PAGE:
Call for Papers: Artificial Intelligence, the Internet of Things, and Social Values

Artificial Intelligence, the Internet of Things, and Social Values Call for Papers – AALS Section on Internet and Computer Law Topic The Internet of Things will create a vast surge in the amount of data that we – and our devices – generate. To make sense of this trove of information will require the use […]

Information Libertarianism

Jane and I have a new article coming out in volume 105 of California Law Review, titled Information Libertarianism. Here’s the abstract: Recent First Amendment precedent is widely attacked as unprincipled: a deregulatory judicial agenda disguised as free speech protection. The scholarly consensus is mistaken. Descriptively, free speech protections scrutinize only information regulation, usefully pushing […]

The iPhone Writ Large

Apple and the Department of Justice are dueling over whether the iPhone maker must write code to help the government break into the San Bernadino shooter’s phone. The government obtained a warrant to search the phone (a nicety, perhaps, since the phone’s owner has consented to the search, and the shooter is dead). But, the […]

Copyright = Speech

I have an essay coming out in volume 65 of the Emory Law Journal, as part of the terrific 2015 Thrower Symposium. It’s titled “Copyright = Speech,” and here’s the abstract: Expression eligible for copyright protection should be presumptively treated as speech for First Amendment purposes. Both copyright and the First Amendment share the goal […]

Against Jawboning and Outrageous and Irrational

Volume 100 of Minnesota Law Review has just been published. “Against Jawboning” is in the first issue, along with co-blogger / spouse Jane Bambauer, whose article “Outrageous and Irrational” is co-authored with constitutional law / First Amendment expert and friend Toni Massaro. Minnesota LRev continues to be one of the top venues for publishing information […]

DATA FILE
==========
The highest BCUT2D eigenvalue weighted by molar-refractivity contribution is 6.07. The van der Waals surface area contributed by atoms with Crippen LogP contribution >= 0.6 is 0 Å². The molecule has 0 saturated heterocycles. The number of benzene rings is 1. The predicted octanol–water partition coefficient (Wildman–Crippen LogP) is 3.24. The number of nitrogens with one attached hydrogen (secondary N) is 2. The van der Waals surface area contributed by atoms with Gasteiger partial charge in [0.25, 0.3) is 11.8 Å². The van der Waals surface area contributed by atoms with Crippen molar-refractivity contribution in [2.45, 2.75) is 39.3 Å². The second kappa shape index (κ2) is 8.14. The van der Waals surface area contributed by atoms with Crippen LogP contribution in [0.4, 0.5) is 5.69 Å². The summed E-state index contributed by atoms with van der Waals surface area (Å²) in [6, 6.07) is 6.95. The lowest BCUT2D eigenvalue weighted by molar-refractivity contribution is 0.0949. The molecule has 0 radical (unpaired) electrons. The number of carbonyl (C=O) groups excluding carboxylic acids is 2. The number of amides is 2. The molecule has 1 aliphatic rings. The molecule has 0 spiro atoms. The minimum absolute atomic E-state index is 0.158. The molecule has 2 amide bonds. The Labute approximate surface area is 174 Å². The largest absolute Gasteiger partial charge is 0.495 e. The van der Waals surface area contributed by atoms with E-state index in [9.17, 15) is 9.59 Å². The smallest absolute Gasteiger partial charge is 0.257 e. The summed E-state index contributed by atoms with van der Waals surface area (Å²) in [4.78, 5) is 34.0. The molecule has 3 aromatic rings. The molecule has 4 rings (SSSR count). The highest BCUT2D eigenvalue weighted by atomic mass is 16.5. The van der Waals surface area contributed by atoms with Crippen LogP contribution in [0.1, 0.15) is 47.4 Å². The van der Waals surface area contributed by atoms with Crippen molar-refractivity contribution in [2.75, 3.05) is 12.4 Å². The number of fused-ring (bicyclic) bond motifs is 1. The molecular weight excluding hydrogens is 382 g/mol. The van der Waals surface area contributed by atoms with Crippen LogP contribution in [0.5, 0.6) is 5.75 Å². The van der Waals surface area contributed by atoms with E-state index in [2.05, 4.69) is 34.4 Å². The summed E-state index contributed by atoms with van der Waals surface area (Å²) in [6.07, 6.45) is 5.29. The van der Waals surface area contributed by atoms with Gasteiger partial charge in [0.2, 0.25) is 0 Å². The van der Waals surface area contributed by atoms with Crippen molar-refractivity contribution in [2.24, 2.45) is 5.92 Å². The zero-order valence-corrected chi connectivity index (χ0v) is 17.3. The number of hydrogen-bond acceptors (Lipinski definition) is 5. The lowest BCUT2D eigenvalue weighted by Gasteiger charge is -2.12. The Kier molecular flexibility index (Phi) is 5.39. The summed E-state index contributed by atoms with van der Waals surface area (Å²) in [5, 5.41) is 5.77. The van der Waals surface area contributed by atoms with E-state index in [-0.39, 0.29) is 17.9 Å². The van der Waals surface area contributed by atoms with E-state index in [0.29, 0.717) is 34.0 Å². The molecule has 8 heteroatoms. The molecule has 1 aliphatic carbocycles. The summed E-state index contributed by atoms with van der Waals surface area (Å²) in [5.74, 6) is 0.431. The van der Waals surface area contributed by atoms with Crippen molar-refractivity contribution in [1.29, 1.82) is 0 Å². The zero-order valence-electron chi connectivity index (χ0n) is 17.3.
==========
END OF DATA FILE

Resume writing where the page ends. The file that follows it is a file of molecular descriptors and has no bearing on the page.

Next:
Ground Control to Major Dumb

The St. Louis Cardinals, one of baseball’s most famous teams, is under investigation (by both Major League Baseball and the FBI) for allegedly hacking into a data warehouse compiled by the Houston Astros. At first blush, this seems strange: the Cardinals play in the National League Central, and the Astros in the American League West. […]

The Crane Kick and the Unlocked Door

Cybersecurity legislative and policy proposals have had to grapple with when (if ever) firms ought to be held liable for breaches, hacks, and other network intrusions. Current approaches tend to focus on the data that spills when bad things happen: if it’s sensitive, then firms are in trouble; if not personally identifiable, then it’s fine; […]

Against Jawboning

I’d be grateful for feedback on a new draft article, Against Jawboning, coming out in volume 100 of the Minnesota Law Review. Here’s the abstract: Despite the trend towards strong protection of speech in U.S. Internet regulation, federal and state governments still seek to regulate on-line content. They do so increasingly through informal enforcement measures, […]

Celebrities, Copyright, and Cybersecurity

The fall began with a wave of hacked nude celebrity photos (as Tim notes in his great post). The release generated attention to the larger problem of revenge porn – or, more broadly, the non-consensual sharing of intimate media. Legislators and scholars have moved to tackle the problem. Danielle Citron proposes a model statute for criminalizing revenge […]

On Accuracy in Cybersecurity

I have a new article on how to address questions of accuracy in cybersecurity up on SSRN. It’s titled Schrödinger’s Cybersecurity; here’s the abstract: Both law and cybersecurity prize accuracy. Cyberattacks, such as Stuxnet, demonstrate the risks of inaccurate data. An attack can trick computer programs into making changes to information that are technically authorized but […]